How to Let Go and Find Joy in Non-Attachment
Letting go– it’s an overused term with a powerful and far-reaching meaning. I know, everyone tells you to “just let
Letting go– it’s an overused term with a powerful and far-reaching meaning.
I know, everyone tells you to “just let it go” so much so that it’s started to just piss you off. I get it and I hate when anyone tells me to do the same.
The problem is it never comes with any sort of sensible advice as to how we’re actually supposed to let something go. Well, I plan to change that with some practical advice (the kind you’ll actually use).
In the process of letting go, you will lose many things from the past, but you will find yourself.
– Deepak Chopra
What does it mean to let go?
It’s a bit of a broad term, but letting go generally refers to stepping away from the things that cause us pain.
And non-attachment refers to the state of being which accompanies this, living in a way that we seek to not grasp onto things any longer because the act of grasping on itself causes pain.
This is an important point that needs to be kept in mind throughout all this: it’s less what you’re grasping onto that causes you pain and more the fact that you keep holding onto things in general.
The problem is, we develop the idea early on that we need something specific to be happy.
Examples of this kind of attachment include:
- An intimate relationship where two people become obsessed with an image of one another as opposed to loving the actual person themselves.
- The idea that physical possessions are necessary to find happiness.
- Desiring status such as a promotion, position, or fame to find our self-worth.
One thing you might notice is that each of the attachments above at first appears physical, but is really mental.
- It’s not the relationship, it’s the obsession with a “perfect” partner
- It’s not the physical objects, it’s the idea that they’ll bring us lasting happiness
- And it’s not the fame, position, or promotion, it’s the idea that status changes who we are and makes us worthy
It’s important at this point to mention that you can be in a relationship and appreciate your partner for who they are, enjoy objects without needing them to be happy, and seek new promotions or positions without depending on them for your self-worth. And that’s the point we want to get to: that’s living with the spirit of non-attachment.
How to live with the spirit of non-attachment
With the understanding that letting go and living with a spirit of non-attachment is about letting go of ideas and concepts, you’re now halfway there.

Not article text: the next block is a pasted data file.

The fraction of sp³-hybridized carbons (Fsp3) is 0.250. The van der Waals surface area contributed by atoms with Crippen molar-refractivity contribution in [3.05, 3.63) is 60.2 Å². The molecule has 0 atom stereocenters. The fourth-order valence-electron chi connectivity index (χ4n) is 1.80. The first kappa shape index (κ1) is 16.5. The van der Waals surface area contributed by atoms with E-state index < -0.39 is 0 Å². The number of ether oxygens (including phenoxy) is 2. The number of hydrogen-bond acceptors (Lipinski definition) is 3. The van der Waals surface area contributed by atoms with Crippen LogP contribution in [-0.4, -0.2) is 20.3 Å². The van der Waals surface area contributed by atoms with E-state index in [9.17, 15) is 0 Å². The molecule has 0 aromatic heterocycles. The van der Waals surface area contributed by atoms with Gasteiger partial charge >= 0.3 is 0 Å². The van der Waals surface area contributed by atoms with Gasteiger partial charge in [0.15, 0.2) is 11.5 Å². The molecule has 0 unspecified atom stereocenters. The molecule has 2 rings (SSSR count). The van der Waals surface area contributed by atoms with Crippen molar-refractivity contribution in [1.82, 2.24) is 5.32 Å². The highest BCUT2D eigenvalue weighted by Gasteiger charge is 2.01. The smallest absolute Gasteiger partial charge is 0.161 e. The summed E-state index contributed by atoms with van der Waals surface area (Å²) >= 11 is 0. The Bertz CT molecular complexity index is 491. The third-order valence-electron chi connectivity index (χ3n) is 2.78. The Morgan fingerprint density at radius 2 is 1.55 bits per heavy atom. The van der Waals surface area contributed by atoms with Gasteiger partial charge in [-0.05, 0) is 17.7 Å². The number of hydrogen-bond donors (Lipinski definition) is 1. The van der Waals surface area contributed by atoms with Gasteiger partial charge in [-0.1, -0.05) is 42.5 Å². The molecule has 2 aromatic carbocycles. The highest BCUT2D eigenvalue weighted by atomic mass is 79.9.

The next step and the part that will really begin to get you to the point where letting go and living with non-attachment is possible is to find a way to appreciate the simple fact of being alive.
The reality is, we attach because we want to be happy. It’s really as simple as that. Whether it’s to find peace from a type of pain we experience or confidence when we feel unworthy, it’s all different shades of the same thing.
Because of this, you need to learn how to tap into the joy of simply being alive. This allows you to find a sense of meaning and purpose in daily life that allows you to stop depending on the various attachments that once chained you down.
How is this done? Typically, with some form of meditative or contemplative practice that heightens awareness (like mindfulness). By heightening awareness, something interesting happens: we begin to tune out the noise.
What happens when you tune out the noise
Our mind is naturally crazy and loopy and altogether chaotic, cycling through the same thoughts, feelings, and internal dialogue all at once. This means we tend to go about daily life being pushed and pulled by our unconscious mind and unable to tap into anything of a quieter frequency.
And no, I don’t mean that in a new-agey kind of way. I simply mean that when you’ve got a bunch of noise in your head (thoughts, feelings, etc.), it’s hard to notice other sensations and sensory experiences that are going on at the same time, especially if they’re not jumping out at you like our thoughts and emotions tend to be.
What happens is we lose touch (or never have it in the first place) with the basic joy of simply being alive. I know, if you haven’t felt it before, that might sound a bit vague. However, with practice, as you begin to heighten your awareness and quiet the mind through some meditative practice you start to just feel…happier.
Often, you can’t even tell why you’re happier. This is more often than anything why meditation makes us happier.
There’s all this beauty around us:
- The smell of a flower
- The sound of the trees swaying in the wind
- The smile of a child
- Or the little quirks of our partner
All of these things can bring us great happiness if we could only quiet the mind enough to notice them. Of course, keeping the mind quiet at that point becomes its own challenge. You didn’t think it was going to be that easy, did you? At least at that point you know the path to get there and are often much happier and more at peace as a result.
So, take some time each day to sit quietly with yourself. You don’t have to do anything crazy, just sit and follow the sensation of your breath on the tip of your nostrils or in your belly or chest and notice what thoughts, feeling, and sensations arise.
Getting distracted? No big deal, just go back to your breath. Repeat for a few minutes and you’re done.
Over time, you’ll be surprised with how this simple practice begins to change your outlook on life, giving you a fundamental source of joy that allows you to begin to let go of your attachments and simply find joy in these things for what they are without depending on them for your peace or happiness.